In single load path structures, the residual strength analysis
involved only one failure criterion for a given structural geometry. In built-up structures, due to the complex
geometrical configuration, one or more failure criterion may have to be
considered in the determination of residual strength for the whole
structure. The following paragraphs
examine these aspects of the residual strength analysis of built-up structures.

It was explained earlier that safety can be achieved by
designing aircraft structure either as slow crack growth or as fail-safe. The latter case can further be classified
into two cases: Multiple Load Path and Crack Arrest. Typically, both Multiple Load Path and Crack Arrest structures
are built-up structures. In Section
1.3, the definitions and requirements for these two types of built-up structure
are discussed. For completeness, the
structure shown in Figure 4.3.2 is analyzed to
further explain the features inherent in multiple load path, built-up
structure.

As long as the central member is not failed, all three elements
carry a share of the total load *P*. In the event of failure of the center
member, the total load *P* (actually
1.15*P*) must be transmitted by the
other two members at the instant of failure, if the structure is to stay
intact.

The residual
strength capability for the multiple load path structure shown in Figure 4.3.2 can be explained with Figure 4.3.3.
When one element fails, Figure 4.3.3 shows
that the remaining parallel members are able to carry the required load without
failure. The residual capability is
shown to degrade as the crack in the central member extends and as the cracks
in the remaining elements fail. Figure 4.3.3 shows the discontinuous change in the
strength capability as a result of element failures. Since the load levels in other members dramatically increase, if
the load *P* must be maintained, the
remaining members will have short lives.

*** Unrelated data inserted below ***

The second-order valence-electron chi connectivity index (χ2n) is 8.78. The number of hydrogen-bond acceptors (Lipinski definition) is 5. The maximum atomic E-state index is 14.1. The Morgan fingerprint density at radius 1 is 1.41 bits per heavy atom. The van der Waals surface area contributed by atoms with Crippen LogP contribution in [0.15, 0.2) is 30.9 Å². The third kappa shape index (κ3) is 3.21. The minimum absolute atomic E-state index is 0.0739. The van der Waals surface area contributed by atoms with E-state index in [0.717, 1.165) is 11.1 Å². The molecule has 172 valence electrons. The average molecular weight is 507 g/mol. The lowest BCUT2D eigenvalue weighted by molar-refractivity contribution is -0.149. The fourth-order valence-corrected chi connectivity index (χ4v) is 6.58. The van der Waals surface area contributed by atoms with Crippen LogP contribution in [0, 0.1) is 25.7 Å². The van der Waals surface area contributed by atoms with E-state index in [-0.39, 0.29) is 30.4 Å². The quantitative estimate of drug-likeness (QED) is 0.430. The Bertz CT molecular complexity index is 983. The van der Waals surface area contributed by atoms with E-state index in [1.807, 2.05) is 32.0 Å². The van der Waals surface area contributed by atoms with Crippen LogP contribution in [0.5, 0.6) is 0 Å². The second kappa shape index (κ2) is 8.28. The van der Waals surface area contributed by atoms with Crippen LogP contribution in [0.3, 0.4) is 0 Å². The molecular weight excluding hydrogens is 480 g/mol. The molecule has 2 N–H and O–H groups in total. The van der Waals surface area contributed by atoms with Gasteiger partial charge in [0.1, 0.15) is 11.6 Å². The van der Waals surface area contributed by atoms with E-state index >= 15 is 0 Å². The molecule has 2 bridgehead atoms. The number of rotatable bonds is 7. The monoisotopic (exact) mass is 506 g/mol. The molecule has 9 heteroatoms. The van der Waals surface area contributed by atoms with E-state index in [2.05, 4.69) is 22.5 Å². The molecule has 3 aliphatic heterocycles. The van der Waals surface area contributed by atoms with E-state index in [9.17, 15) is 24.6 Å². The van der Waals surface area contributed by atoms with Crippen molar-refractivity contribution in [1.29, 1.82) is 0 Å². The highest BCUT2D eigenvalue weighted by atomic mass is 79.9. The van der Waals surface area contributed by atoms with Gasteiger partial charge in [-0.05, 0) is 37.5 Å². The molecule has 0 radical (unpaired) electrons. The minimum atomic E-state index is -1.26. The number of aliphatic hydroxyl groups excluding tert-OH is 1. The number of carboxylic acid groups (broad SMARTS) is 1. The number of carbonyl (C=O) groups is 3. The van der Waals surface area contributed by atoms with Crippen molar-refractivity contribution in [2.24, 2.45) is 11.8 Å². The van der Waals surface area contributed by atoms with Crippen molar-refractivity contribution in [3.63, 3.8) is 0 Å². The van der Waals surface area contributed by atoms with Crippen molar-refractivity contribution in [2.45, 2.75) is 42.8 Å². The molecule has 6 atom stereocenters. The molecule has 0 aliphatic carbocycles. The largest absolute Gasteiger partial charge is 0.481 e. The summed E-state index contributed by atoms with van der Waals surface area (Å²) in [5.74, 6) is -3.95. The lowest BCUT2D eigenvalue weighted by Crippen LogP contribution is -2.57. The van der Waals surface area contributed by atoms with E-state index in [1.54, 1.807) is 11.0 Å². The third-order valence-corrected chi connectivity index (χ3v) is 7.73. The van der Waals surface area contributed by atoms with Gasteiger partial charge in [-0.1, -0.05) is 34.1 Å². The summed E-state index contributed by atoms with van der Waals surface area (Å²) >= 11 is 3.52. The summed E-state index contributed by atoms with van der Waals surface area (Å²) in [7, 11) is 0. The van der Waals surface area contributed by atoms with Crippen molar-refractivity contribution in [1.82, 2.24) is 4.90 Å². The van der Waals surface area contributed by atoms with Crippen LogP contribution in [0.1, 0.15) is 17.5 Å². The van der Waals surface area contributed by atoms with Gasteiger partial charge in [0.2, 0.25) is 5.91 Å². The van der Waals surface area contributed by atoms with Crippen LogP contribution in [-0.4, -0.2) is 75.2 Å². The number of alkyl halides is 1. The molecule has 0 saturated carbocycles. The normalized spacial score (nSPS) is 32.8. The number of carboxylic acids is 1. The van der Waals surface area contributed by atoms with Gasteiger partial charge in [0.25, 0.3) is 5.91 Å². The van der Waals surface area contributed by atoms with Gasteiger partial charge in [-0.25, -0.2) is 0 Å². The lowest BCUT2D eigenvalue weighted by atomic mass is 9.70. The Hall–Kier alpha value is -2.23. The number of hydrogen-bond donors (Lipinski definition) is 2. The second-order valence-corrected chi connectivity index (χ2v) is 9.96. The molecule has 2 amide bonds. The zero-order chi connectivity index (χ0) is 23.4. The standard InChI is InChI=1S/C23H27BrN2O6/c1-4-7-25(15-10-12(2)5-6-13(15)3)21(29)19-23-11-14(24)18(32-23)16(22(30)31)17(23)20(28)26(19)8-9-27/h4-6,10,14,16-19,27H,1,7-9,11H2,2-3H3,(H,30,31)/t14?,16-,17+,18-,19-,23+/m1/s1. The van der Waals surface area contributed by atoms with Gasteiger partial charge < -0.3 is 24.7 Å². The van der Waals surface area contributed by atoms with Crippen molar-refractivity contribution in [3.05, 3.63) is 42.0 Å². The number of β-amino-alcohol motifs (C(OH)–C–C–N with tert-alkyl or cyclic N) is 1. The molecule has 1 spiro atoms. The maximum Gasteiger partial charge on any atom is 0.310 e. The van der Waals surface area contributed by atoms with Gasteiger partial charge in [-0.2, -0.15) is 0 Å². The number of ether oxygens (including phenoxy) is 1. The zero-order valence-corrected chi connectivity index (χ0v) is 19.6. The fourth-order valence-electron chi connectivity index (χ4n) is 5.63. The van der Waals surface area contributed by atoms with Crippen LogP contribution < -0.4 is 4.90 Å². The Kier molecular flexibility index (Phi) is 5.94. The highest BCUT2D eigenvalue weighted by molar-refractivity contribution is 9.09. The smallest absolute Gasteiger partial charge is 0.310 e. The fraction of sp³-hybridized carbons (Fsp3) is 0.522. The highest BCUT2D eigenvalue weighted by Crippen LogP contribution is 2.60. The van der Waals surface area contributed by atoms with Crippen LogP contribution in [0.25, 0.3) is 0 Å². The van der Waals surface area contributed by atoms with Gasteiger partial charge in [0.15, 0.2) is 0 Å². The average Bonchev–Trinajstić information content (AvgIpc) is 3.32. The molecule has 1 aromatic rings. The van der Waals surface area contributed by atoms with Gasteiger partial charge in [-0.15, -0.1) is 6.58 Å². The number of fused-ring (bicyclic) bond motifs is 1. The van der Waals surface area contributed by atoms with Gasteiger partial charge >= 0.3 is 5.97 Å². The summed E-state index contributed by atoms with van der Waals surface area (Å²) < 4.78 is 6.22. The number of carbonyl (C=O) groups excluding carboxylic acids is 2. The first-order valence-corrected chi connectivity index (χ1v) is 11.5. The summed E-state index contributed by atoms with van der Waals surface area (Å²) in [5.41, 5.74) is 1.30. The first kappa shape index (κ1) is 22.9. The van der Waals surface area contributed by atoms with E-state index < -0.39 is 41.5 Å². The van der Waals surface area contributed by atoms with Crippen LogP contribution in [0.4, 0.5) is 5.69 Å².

Thus, the second member may fail after the time (*t*_{2}). The
residual strength capability is shown to drop below the safe level somewhere in
time between *t*_{1} and *t*_{2}. The duration of the time interval between the failure of the first element and the failure of the structure may
be short or long depending on the “type of failure” of the first member
and the load requirements subsequent to this failure. This time interval is available for the detection of the failure
of the first member and the repair of the structure.

**Figure 4.3.2.** Multiple Load Path (Built-up) Structure with a Crack in the
Central Member

**Figure 4.3.3.** Reduction of Residual Strength During
Successive Failure of Members in the Structure Shown on Figure 4.3.2

The failure stress or the critical flaw size level of the
central member (any one of the parallel members) can be estimated by treating
the problem in a manner similar to the single load path structure. Using a fatigue crack growth analysis, the
crack propagation curve is obtained from the minimum detectable crack size to
the critical crack length as illustrated in Figure 4.3.4. In multiple load path structure, partial
failure of the structure can occur during its operating period. But this failure must be detected at an
inspection before catastrophic failure of the entire structure occurs. A suitable inspection schedule must include
analysis of structural characteristics along with the operational requirements
for the intervals between inspections.

**Figure 4.3.4.** Crack Growth for Multiple Load Path Structure Shown in Figure 4.3.2

To illustrate the analysis involved in the estimation of
residual strength of complex structures, consider an axially loaded
skin-stringer combination with longitudinal stiffening as shown in Figure 4.3.5.
Assuming that the fasteners are rigid, the displacements of adjacent
points in skin and stringers will be equal.
(If skin and stringers are made from the same material, the stresses in
the two will also be equal for the case of no crack.) Let a transverse crack develop in the skin. This will cause larger displacement in the
skin, and the stringers must follow this larger displacement. As a result, they take load from the skin,